National Reading Movement

Most Memorable Dads

Poor dads! They are often overlooked. But with Father’s Day just around the corner, now’s the best time to look at some famous fathers in literature.

So here you have it: the good, the bad and the in-between!

 

We’ll start off with the good dads, the ones anyone would love to have as a father.

 

Arthur Weasley from the Harry Potter Series

You can’t have a list of memorable dads without mentioning Arthur Weasley! A true family man, he cherishes his family over everything else. He is a generous father, treating his brood of kids to a month-long trip to Egypt after winning some prize money in a draw.

giphy

Source: http://gph.is/2b2Qffr

His generosity and big-heartedness are not solely reserved for his children only he treats Harry Potter as his own child, even sheltering him when Harry was branded “Undesirable Number One” an act that could have led to the Weasleys’ demise if the authorities found out.

Although Arthur can’t afford to give his kids everything, his love and affection for them trumps all.

giphy_1

Source: https://gph.is/18VfqMH

Borrow the series here.

 

Atticus Finch from To Kill a Mockingbird

Constantly in a proper suit and bookish glasses, Atticus cuts a dignified figure.

giphy_2

Source: https://gph.is/1GjVVbb

But it’s not just about his distinguished looks! Even though Atticus is old and feeble, his morals are anything but weak. He holds steadfast values, teaching his children about equality when he defends an African-American man who was unjustly accused of rape.

In a landscape of poverty and racism, he manages to instil acceptance, respect and open-mindedness in his children.

Learn more about morals from Atticus here.

 

The Father from The Road

No one shines more as a protective figure than the father.

The book is set in a post-apocalyptic world, where the father and his young son have to outsmart and survive cannibals, murderers, and all kinds of deplorable people all while trying to find basic necessities to live.

giphy_3

Source: https://gph.is/2mfS3KU

The father does everything he can to keep his son alive in this barren wasteland. Although his fate is grim, his work is (hopefully) not in vain.

 

Jack Torrance from The Shining

Of course, not all fathers are shining examples of a good parent.

Jack Torrance, a recovering alcoholic, ships his family off to a deserted hotel, where he takes a job maintaining the facility during the winter. Yes, not the best environment for someone trying to recover from substance abuse.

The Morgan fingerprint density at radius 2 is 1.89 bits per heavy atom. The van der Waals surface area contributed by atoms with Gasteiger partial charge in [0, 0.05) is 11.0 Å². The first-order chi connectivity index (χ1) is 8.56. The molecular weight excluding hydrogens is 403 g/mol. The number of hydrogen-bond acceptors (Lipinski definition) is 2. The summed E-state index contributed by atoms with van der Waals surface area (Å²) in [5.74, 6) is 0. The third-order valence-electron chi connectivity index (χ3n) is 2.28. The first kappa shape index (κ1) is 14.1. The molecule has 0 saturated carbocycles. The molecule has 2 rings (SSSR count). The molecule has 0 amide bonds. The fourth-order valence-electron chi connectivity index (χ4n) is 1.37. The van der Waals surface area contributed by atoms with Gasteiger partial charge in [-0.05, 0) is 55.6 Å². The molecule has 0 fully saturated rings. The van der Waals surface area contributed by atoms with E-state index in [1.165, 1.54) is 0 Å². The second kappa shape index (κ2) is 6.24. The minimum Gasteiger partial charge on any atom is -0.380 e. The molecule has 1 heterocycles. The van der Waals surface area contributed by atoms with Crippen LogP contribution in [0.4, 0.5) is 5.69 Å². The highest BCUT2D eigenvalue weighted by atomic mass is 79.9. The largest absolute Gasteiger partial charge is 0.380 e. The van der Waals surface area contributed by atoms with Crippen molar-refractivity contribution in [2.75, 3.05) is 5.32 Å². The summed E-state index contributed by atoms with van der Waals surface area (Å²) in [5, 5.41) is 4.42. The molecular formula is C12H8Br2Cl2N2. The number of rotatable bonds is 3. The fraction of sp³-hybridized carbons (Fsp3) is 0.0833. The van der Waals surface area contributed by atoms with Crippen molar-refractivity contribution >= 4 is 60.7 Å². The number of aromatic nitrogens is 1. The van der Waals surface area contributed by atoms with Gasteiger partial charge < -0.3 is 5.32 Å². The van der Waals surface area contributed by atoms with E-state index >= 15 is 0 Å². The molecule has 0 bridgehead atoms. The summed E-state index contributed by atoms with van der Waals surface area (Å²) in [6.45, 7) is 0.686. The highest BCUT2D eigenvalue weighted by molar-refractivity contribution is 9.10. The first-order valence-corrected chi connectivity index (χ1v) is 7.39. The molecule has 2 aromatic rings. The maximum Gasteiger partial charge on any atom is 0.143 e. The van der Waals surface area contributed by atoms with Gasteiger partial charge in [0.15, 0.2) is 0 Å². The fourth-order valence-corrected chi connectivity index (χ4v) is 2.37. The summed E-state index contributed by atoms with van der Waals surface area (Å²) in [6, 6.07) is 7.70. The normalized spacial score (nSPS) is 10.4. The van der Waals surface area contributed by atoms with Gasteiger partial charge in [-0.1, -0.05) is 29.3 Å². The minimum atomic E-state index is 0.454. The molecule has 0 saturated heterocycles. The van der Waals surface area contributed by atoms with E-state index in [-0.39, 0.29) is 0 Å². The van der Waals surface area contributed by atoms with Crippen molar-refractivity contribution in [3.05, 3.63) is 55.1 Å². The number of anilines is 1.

giphy_4

Source: https://gph.is/1seuocA

To make matters worse, the hotel is haunted and possesses Jack, turning him increasingly unstable not the best thing for Jack to experience when he’s already struggling with anger issues which once caused him to accidentally break his son’s arm.

Unable to withstand the hotel’s supernatural influence, Jack finally plots to kill his son.

Yikes. Be thankful your dad isn’t like that.

Borrow the e-book here.

 

Mr Bennet from Pride and Prejudice

And of course, there are going to be dads who are neither good nor bad, because we’re only humans.

Mr Bennet clearly dotes on his daughters. He’s also ahead of his time, celebrating his daughter Elizabeth’s independence and intelligence, unlike her mother, who sees those traits as failings that would hinder Elizabeth’s marriage prospects.

However, Mr Bennet also tends to be irresponsible, with a bad habit of withdrawing from big decisions. He lets his youngest daughter, who is only 15 years old, to head to Meryton without putting much of a fight, and is so neglectful that he doesn’t even realise when she plans to run away with Mr Wickham, a man who is constantly in debt and only takes interest in women for their money.

To make matters worse, Mr Bennet has a lack of financial foresight for his daughters, who have to depend on marriage for an income (as only male heirs could inherit). And yet, he does not put much effort into helping his daughters find husbands.

giphy_5

Source: https://gph.is/1HfXuHU

Read more about Mr Bennet here.

 

Who’s your favourite literary father? 😉